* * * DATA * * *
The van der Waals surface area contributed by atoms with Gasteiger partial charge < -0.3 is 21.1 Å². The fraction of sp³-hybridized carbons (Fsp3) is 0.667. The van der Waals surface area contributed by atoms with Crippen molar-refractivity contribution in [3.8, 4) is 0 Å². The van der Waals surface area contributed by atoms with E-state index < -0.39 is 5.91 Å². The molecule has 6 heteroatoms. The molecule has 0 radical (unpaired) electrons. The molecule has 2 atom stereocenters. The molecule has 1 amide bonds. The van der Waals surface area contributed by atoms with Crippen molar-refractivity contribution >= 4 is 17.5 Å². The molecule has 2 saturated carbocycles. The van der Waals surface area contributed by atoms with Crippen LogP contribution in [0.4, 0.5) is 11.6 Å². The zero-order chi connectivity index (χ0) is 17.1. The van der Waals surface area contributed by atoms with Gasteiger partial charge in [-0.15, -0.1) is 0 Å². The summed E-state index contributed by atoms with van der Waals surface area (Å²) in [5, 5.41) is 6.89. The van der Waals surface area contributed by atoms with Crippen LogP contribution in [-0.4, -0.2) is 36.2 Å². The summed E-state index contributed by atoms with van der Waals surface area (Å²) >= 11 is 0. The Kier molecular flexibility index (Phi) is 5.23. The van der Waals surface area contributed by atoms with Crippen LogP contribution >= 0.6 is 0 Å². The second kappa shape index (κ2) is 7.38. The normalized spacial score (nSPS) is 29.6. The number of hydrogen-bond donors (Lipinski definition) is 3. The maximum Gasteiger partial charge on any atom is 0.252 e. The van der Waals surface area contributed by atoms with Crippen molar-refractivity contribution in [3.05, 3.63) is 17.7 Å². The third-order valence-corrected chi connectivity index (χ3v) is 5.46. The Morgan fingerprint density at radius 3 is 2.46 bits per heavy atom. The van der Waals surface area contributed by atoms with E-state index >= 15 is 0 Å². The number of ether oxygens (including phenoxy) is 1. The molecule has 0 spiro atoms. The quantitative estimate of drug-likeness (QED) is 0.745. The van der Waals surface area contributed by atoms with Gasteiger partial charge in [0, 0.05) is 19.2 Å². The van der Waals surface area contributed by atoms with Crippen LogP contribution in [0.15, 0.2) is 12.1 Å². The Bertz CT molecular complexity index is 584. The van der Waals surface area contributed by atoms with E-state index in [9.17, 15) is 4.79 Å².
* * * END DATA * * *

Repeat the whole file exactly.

The van der Waals surface area contributed by atoms with Gasteiger partial charge < -0.3 is 21.1 Å². The fraction of sp³-hybridized carbons (Fsp3) is 0.667. The van der Waals surface area contributed by atoms with Crippen molar-refractivity contribution in [3.8, 4) is 0 Å². The van der Waals surface area contributed by atoms with E-state index < -0.39 is 5.91 Å². The molecule has 6 heteroatoms. The molecule has 0 radical (unpaired) electrons. The molecule has 2 atom stereocenters. The molecule has 1 amide bonds. The van der Waals surface area contributed by atoms with Crippen molar-refractivity contribution >= 4 is 17.5 Å². The molecule has 2 saturated carbocycles. The van der Waals surface area contributed by atoms with Crippen LogP contribution in [0.4, 0.5) is 11.6 Å². The zero-order chi connectivity index (χ0) is 17.1. The van der Waals surface area contributed by atoms with Gasteiger partial charge in [-0.15, -0.1) is 0 Å². The summed E-state index contributed by atoms with van der Waals surface area (Å²) in [5, 5.41) is 6.89. The van der Waals surface area contributed by atoms with Crippen LogP contribution in [-0.4, -0.2) is 36.2 Å². The summed E-state index contributed by atoms with van der Waals surface area (Å²) >= 11 is 0. The Kier molecular flexibility index (Phi) is 5.23. The van der Waals surface area contributed by atoms with Crippen LogP contribution >= 0.6 is 0 Å². The second kappa shape index (κ2) is 7.38. The normalized spacial score (nSPS) is 29.6. The number of hydrogen-bond donors (Lipinski definition) is 3. The maximum Gasteiger partial charge on any atom is 0.252 e. The van der Waals surface area contributed by atoms with Crippen molar-refractivity contribution in [3.05, 3.63) is 17.7 Å². The third-order valence-corrected chi connectivity index (χ3v) is 5.46. The Morgan fingerprint density at radius 3 is 2.46 bits per heavy atom. The van der Waals surface area contributed by atoms with E-state index >= 15 is 0 Å². The number of ether oxygens (including phenoxy) is 1. The molecule has 0 spiro atoms. The quantitative estimate of drug-likeness (QED) is 0.745. The van der Waals surface area contributed by atoms with Gasteiger partial charge in [0, 0.05) is 19.2 Å². The van der Waals surface area contributed by atoms with Crippen LogP contribution in [0.15, 0.2) is 12.1 Å². The Bertz CT molecular complexity index is 584. The van der Waals surface area contributed by atoms with E-state index in [9.17, 15) is 4.79 Å².